Bill calls for armed teachers

A retired teacher, some lawmakers and members of Grass Roots North Carolina held a news conference Tuesday in favor of House Bill 1039, which would allow teachers to be armed.

A handful of Republican lawmakers sponsored the "School Self-Defense Act," in response to school shootings, like the one in Parkland, Florida.

The bill was filed last week but is not currently scheduled to be heard.

"HB 1039, School Self-Defense Act, would have allowed this common sense, practical solution to be implemented in North Carolina," said Representative Larry Pittman (R) 82nd District, one of the bill's sponsors. "However, seeking to avoid controversy in an election year, our leadership has chosen not to allow this bill even to be heard in committee. This is a failure to act that I fear may one day cost lives that could have been saved."

House Bill 1039 authorizes some faculty or staff members to carry a handgun onto school grounds "to respond to acts of violence or an imminent threat of violence."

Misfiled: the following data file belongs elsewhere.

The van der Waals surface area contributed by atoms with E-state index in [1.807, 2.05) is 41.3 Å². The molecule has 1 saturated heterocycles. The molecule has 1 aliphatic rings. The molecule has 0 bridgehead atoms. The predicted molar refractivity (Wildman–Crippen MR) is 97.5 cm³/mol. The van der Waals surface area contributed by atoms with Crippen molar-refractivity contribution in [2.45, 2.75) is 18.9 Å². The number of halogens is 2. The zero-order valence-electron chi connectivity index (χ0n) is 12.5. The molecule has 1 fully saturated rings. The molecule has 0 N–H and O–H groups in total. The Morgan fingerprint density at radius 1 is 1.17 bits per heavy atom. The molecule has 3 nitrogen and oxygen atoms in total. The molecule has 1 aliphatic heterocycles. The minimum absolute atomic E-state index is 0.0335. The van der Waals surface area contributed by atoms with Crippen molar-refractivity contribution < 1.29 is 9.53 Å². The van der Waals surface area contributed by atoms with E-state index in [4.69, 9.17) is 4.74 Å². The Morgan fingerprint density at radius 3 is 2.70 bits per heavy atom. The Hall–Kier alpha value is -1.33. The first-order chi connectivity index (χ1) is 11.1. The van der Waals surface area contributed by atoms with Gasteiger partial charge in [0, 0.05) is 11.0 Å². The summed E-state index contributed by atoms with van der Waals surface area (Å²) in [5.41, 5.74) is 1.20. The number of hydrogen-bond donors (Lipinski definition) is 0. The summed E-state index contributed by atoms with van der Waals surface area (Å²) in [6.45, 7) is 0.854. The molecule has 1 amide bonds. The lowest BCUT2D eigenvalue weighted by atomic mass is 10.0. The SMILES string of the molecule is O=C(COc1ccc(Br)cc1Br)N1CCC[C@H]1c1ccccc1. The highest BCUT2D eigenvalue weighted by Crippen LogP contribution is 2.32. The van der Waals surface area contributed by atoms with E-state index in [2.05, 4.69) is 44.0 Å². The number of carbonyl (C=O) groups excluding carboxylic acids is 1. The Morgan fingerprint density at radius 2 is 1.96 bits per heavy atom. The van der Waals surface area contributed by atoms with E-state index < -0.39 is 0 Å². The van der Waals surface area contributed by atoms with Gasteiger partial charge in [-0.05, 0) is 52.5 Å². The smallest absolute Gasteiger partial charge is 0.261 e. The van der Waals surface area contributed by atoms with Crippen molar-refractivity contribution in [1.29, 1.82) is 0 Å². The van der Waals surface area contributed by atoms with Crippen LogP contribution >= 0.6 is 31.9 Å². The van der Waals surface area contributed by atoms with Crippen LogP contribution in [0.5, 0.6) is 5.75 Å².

"I believe that there are many teachers who would want to be armed and want to be in a position to protect their children from any kind of a school shooter," said Jean Fitzsimmons, a retired teacher.

Under the bill, the person would need a valid concealed handgun permit and 16 hours of active shooter training. Plus, the school or governing body could opt out.

But Kimberly Reynolds, the Executive Director of the North Carolina Democratic Party, said common-sense solutions like background checks are what's needed.

"I just can't believe that arming teachers is a good idea," Reynolds said. "I think arming them with guns is just a ludicrous idea and it isn't what we need to do for teachers. And it isn't really addressing the root problem. There are common-sense solutions out there that the Governor has proposed, things like background checks."

The NCAE, which organized the recent massive teacher rally in Raleigh, said it opposes arming teachers.

"We should be armed with resources to help our students be successful like counselors, psychologists, social workers, and school nurses," NCAE President Mark Jewell said. "We need fewer guns in our classrooms and communities, not more."

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